LORENZO WOLFF is a musician living in New York. He can be reached at: lorenzowolff@gmail.com

 

LORENZO WOLFF is a musician living in New York. He can be reached at: lorenzowolff@gmail.com

More articles by:

CounterPunch Magazine

minimag-edit

Weekend Edition
September 23, 2016
Friday - Sunday
Andrew Levine
The Meaning of the Trump Surge
Jeffrey St. Clair
Roaming Charges: More Pricks Than Kicks
Mike Whitney
Oh, Say Can You See the Carnage? Why Stand for a Country That Can Gun You Down in Cold Blood?
Chris Welzenbach
The Diminution of Chris Hayes
Vincent Emanuele
The Riots Will Continue
Rob Urie
A Scam Too Far
Pepe Escobar
Les Deplorables
Patrick Cockburn
Airstrikes, Obfuscation and Propaganda in Syria
Timothy Braatz
The Quarterback and the Propaganda
Sheldon Richman
Obama Rewards Israel’s Bad Behavior
Libby Lunstrum - Patrick Bond
Militarizing Game Parks and Marketing Wildlife are Unsustainable Strategies
Andy Thayer
More Cops Will Worsen, Not Help, Chicago’s Violence Problem
Louis Yako
Can Westerners Help Refugees from War-torn Countries?
David Rosen
Rudy Giuliani & Trump’s Possible Cabinet
Joyce Nelson
TISA and the Privatization of Public Services
Pete Dolack
Global Warming Will Accelerate as Oceans Reach Limits of Remediation
Franklin Lamb
34 Years After the Sabra-Shatila Massacre
Cesar Chelala
How One Man Held off Nuclear War
Norman Pollack
Sovereign Immunity, War Crimes, and Compensation to 9/11 Families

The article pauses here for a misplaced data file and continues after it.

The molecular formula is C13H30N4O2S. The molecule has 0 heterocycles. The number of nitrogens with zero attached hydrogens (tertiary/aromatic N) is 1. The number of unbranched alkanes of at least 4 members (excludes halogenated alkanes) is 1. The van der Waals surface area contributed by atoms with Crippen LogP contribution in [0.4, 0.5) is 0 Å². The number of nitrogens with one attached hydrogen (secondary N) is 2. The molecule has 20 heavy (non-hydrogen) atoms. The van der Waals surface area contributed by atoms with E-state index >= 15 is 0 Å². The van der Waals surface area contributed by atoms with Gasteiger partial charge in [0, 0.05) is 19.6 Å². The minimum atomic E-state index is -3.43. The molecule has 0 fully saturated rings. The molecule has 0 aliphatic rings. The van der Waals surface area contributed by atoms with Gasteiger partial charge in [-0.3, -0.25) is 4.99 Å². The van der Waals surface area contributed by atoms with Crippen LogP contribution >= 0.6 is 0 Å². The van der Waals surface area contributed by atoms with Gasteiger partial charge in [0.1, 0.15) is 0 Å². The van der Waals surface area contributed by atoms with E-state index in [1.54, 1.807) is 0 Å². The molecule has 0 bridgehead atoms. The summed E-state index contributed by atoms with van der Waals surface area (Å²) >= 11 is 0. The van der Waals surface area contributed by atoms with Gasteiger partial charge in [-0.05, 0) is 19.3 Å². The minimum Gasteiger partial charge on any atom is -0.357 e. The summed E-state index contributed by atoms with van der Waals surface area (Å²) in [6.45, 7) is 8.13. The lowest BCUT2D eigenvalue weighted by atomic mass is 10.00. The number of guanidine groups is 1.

Lamont Lilly
Standing Rock Stakes Claim for Sovereignty: Eyewitness Report From North Dakota
Barbara G. Ellis
A Sandernista Priority: Push Bernie’s Planks!
Hiroyuki Hamada
How Do We Dream the Dream of Peace Together?
Russell Mokhiber
From Rags and Robes to Speedos and Thongs: Why Trump is Crushing Clinton in WV
Julian Vigo
Living La Vida Loca
Aidan O'Brien
Where is Europe’s Duterte? 
Abel Cohen
Russia’s Improbable Role in Everything
Ron Jacobs
A Change Has Gotta’ Come
Uri Avnery
Shimon Peres and the Saga of Sisyphus
Graham Peebles
Ethiopian’s Crying out for Freedom and Justice
Robert Koehler
Stop the Killing
Thomas Knapp
Election 2016: Of Dog Legs and “Debates”
Yves Engler
The Media’s Biased Perspective
Victor Grossman
Omens From Berlin
Christopher Brauchli
Wells Fargo as Metaphor for the Trump Campaign
Nyla Ali Khan
War of Words Between India and Pakistan at the United Nations
Tom Barnard
Block the Bunker! Historic Victory Against Police Boondoggle in Seattle
James Rothenberg
Bullshit Recognition as Survival Tactic
Ed Rampell
A Tale of Billionaires & Ballot Bandits
Kristine Mattis
Persnickety Publishing Pet-Peeves
Charles R. Larson
Review: Helen Dewitt’s “The Last Samurai”
David Yearsley
Torture Chamber Music
September 22, 2016
Dave Lindorff
Wells Fargo’s Stumpf Leads the Way
Stan Cox
If There’s a World War II-Style Climate Mobilization, It has to Go All the Way—and Then Some
Binoy Kampmark
Source Betrayed: the Washington Post and Edward Snowden
John W. Whitehead
Wards of the Nanny State
FacebookTwitterGoogle+RedditEmail